Hematology Oncology and Bone Marrow Transplantation Research
Hematology Oncology and Bone Marrow Transplantation Research

Children's Mercy Hospitals and Clinics is committed to advancing pediatric cancer research. Our research team participates in more than 80 clinical and laboratory cancer trials through the Children's Oncology Group and other national consortia.

Current Research Areas

Our team is currently conducting research on a broad range of topics including neuroblastoma, stem cell function in treating sickle cell disease and Chrohn's disease, new treatment for fanconi anemia and T-cell acute lymphoblasatic leukemia. Other current research projects include:

Genomic Research

The Center for Pediatric Genomic Medicine and the Experimental Therapeutics in Cancer program are conducting breakthrough research to better understand the genetic causes of pediatric cancer.
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Bridging the Gap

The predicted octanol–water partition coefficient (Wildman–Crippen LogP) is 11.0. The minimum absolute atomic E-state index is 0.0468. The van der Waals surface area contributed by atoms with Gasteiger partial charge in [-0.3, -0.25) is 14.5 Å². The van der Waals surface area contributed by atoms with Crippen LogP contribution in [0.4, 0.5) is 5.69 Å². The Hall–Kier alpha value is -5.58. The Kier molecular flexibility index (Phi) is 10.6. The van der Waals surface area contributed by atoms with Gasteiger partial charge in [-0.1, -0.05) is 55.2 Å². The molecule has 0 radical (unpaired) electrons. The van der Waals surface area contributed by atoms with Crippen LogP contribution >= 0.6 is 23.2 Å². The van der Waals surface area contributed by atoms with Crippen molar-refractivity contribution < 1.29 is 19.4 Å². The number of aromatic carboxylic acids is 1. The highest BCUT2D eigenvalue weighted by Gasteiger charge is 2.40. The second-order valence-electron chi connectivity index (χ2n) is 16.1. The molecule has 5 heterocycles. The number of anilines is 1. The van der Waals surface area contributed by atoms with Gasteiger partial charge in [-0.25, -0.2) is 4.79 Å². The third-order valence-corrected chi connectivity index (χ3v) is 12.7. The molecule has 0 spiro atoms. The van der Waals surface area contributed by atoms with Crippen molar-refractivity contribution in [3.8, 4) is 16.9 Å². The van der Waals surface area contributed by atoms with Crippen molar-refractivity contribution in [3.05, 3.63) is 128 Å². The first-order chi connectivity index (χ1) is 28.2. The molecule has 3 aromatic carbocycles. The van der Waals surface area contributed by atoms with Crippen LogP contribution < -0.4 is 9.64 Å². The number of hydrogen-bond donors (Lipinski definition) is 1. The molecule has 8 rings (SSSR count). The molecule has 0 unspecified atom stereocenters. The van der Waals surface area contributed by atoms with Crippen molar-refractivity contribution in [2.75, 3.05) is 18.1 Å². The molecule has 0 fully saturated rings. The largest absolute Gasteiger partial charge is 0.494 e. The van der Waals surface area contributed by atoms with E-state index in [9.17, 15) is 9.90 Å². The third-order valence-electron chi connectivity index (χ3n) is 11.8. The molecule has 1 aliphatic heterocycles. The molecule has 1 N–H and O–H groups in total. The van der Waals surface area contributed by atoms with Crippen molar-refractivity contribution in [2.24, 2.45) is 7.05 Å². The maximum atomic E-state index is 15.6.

The goals of this project are to assess health care provider’s knowledge of the unique needs of childhood cancer survivors, develop a face-to-face meeting and web-based educational series to improve that knowledge, and evaluate performance improvement strategies among selected clinical sites.

Parent Satisfaction in Outpatient Bone Marrow Transplantation Clinic

This two-part study will help us better understand parents' needs and concerns during the outpatient bone marrow transplantation experience.

Effects of Intrathecal Methotrexate

We're currently studying the effects of intrathecal methotrexate on folate metabolism in the cerebrospinal fluid of children with acute lymphoblastic leukemia. 

Elongation Factor Protein

This study will broaden our understanding of how proteins and genes interact inside leukemia cells. We think that this will help us better understand how leukemia develops.

Pediatric Formulation of Chemotherapy

This study will help us create a child-friendly version of chemotherapy drugs that are as effective as the originally available commercial version.

Immunotherapy for GD2 Positive Tumors

Our researchers are looking to discover how joining the anti-GD2 antibody to T-cells can provide protection from viruses and kill cancer cells.

Research Highlights

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